“The first thing I would say is that they tried to create a backlash but I’m not sure they really succeeded. The event to which you are referring was the Prague Pride Festival and that was the context for controversial remarks: but it showed that most people weren’t willing to listen to that kind of talk. The turnout itself, which far exceeded the organisers’ expectations and I think it is exactly because of the homophobic remarks made by some of the politicians.

“Conservative – I think is almost derogatory to use the term in relation to this; conservative values are fine values but in this case I think the expression is really homophobic. Homophobic politicians, I think, tried to make it an issue to win popularity and failed to do so. That said, I don’t think it will have any effect on our festival.”

Nevertheless, it is a concern because, for example, we got a lot of response from our readers or listeners abroad on the social networks who were shocked that these views could still be expressed in the 21st century...

“That’s definitely true and bad news for the Czech Republic. But luckily there were a lot of conservative politicians who responded to the homophobic rhetoric, like the mayor of Prague. It is really important to have a plurality of voices. In the past there weren’t as many who weren’t as willing to address queer issues and of course it’s important to stand up and be heard.”

Todd Haynes
Turning to the festival, one of your guests this year is Todd Haynes, the director of films like Velvet Goldmine, Far from Heaven and the ‘Bob Dylan’ film I’m Not There. How significant is his work in terms of identity or queer issues?

“Very much so. Todd Haynes and one of the other guests Tom Kalin who is presiding over the international jury are representative of the wave of films from the ‘90s that later became known as the New Queer Wave, independent films that were the first to present a different image of what queerness is to the Hollywood mainstream, both in terms of the thematic and also the aesthetics. Todd Haynes’ work has been very influential on the American independent as well as mainstream scenes where you have the regular boy meets girl formula.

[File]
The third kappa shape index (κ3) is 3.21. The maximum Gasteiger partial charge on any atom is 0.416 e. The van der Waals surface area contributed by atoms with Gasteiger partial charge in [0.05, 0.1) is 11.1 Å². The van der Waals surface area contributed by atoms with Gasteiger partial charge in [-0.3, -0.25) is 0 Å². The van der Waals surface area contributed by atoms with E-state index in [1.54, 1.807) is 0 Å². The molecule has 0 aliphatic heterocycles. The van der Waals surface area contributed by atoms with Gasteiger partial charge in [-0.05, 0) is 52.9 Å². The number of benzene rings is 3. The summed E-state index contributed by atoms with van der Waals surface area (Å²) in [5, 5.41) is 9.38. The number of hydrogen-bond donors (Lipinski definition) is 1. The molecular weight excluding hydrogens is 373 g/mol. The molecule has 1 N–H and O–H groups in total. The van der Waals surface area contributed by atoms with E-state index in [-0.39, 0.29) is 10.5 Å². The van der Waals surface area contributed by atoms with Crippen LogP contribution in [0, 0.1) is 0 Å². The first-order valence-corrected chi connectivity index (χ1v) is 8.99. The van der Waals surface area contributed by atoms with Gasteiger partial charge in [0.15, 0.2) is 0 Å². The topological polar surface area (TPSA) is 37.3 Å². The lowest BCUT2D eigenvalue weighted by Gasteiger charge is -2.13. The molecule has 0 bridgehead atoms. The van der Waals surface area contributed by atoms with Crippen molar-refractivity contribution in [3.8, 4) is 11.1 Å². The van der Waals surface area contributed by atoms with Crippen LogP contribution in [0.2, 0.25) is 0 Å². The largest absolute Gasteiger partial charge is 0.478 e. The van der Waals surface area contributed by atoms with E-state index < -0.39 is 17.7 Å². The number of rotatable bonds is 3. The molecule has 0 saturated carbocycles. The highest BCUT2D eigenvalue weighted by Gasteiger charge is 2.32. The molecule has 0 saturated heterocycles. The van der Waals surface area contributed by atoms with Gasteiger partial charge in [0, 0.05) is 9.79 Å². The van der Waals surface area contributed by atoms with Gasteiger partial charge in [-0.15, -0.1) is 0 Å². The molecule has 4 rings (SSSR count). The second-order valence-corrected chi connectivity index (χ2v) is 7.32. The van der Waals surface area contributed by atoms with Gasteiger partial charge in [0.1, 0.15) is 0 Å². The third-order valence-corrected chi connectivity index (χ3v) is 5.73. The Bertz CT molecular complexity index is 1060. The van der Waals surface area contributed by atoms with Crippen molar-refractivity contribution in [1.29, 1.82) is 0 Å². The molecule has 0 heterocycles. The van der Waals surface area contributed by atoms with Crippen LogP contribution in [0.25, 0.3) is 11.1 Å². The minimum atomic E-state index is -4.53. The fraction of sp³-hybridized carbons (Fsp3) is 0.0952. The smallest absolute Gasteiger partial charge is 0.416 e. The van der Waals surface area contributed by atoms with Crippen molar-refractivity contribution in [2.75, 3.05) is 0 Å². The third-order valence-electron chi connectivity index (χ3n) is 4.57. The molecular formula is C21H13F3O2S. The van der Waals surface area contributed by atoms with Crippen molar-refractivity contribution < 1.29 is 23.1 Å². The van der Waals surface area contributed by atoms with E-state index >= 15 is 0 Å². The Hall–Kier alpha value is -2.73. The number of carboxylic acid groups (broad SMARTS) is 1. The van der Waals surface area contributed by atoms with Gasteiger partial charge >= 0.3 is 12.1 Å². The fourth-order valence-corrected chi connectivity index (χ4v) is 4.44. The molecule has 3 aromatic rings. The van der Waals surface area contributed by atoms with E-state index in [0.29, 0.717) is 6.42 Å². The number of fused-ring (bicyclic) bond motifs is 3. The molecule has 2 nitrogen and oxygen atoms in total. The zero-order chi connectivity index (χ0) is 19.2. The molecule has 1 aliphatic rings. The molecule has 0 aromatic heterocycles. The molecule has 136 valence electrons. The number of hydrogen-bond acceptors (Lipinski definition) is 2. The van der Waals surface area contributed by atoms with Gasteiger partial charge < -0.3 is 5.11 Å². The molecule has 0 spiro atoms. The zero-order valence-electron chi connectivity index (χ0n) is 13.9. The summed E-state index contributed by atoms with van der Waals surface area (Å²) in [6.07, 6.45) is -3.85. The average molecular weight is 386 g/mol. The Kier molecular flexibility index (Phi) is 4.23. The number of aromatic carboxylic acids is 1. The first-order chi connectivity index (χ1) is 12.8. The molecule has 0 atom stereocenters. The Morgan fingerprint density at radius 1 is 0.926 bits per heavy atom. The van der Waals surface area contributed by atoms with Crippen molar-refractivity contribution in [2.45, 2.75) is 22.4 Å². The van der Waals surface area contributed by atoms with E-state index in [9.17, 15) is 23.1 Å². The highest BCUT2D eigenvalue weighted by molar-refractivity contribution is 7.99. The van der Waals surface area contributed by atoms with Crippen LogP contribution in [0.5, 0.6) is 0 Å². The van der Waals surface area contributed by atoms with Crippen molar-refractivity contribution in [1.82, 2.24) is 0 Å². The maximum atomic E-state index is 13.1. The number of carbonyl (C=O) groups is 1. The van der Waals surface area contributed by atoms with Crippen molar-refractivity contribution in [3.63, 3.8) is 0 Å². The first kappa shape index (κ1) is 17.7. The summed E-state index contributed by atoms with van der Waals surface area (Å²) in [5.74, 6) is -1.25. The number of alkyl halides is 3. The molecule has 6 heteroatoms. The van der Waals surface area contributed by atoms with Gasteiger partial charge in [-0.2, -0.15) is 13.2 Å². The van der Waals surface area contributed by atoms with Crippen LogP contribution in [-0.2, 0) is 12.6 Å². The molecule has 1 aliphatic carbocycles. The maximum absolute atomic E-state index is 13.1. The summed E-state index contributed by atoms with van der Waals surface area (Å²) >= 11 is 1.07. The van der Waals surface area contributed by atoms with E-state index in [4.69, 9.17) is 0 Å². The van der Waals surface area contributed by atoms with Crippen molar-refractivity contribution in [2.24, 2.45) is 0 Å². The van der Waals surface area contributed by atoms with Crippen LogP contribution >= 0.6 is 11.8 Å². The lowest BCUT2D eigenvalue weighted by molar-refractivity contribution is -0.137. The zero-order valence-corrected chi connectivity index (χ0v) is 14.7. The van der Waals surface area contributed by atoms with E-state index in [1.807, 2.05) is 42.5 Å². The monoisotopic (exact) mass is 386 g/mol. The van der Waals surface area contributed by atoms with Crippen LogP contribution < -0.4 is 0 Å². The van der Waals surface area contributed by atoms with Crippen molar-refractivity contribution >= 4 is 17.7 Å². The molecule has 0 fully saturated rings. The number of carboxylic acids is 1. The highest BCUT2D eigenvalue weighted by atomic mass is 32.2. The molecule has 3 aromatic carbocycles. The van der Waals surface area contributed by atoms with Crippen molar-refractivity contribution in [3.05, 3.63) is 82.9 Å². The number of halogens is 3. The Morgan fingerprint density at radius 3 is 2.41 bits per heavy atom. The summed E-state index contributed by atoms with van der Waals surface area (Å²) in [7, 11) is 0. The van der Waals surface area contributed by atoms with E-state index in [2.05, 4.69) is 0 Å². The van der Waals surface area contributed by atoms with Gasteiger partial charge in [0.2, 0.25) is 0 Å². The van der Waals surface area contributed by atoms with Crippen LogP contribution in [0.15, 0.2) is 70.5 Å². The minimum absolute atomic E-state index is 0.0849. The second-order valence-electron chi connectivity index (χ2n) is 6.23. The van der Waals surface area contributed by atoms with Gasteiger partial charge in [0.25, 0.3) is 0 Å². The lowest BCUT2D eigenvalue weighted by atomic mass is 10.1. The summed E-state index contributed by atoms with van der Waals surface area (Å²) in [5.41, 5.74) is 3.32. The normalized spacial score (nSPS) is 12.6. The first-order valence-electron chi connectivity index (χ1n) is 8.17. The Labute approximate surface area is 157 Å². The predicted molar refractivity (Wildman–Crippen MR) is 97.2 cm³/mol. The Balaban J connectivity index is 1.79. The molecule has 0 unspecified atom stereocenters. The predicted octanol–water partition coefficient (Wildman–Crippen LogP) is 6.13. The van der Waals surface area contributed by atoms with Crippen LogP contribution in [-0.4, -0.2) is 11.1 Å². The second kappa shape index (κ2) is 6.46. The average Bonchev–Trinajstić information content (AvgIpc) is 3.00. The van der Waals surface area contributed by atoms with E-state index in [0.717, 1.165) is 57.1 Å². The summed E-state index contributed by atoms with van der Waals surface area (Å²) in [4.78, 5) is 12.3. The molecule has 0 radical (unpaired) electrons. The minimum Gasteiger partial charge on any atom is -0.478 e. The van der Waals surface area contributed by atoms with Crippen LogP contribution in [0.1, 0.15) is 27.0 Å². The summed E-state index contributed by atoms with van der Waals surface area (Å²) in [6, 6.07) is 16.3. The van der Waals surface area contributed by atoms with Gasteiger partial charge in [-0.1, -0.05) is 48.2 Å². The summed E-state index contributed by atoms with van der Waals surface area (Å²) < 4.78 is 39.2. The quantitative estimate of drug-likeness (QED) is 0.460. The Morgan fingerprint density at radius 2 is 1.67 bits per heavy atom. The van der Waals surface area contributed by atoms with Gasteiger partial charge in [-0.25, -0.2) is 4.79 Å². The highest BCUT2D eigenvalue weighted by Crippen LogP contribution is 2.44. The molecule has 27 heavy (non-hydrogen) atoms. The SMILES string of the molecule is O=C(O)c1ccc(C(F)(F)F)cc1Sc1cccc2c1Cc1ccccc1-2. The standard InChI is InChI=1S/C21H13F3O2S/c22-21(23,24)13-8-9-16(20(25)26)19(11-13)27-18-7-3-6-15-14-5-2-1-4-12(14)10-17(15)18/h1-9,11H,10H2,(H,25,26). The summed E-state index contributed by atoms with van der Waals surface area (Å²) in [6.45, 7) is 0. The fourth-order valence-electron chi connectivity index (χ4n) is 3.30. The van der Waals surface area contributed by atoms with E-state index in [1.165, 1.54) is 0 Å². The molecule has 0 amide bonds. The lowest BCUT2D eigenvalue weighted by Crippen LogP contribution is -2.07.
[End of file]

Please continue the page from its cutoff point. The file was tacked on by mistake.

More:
“In terms of identity I think that it is very important that these filmmakers all have backgrounds in stuff like semiotics, cultural studies and political studies. Their films are very political in the way they address issues and in the way they are structured.”

I’ve read that Todd Haynes discovered Julianne Moore...

“That’s true. One of the films in his retrospective at Mezipatra is Save, in which Moore got her first leading role. It’s an incredible film that is not gay or lesbian explicitly, it is about a housewife in a nice West Coast suburban setting who develops an allergy to everything. It is a metaphor of consumerism and also of AIDS and these are the kinds of complex narratives that Todd Haynes likes to create. It’s not just men or women in love, but is very political and also subtle.”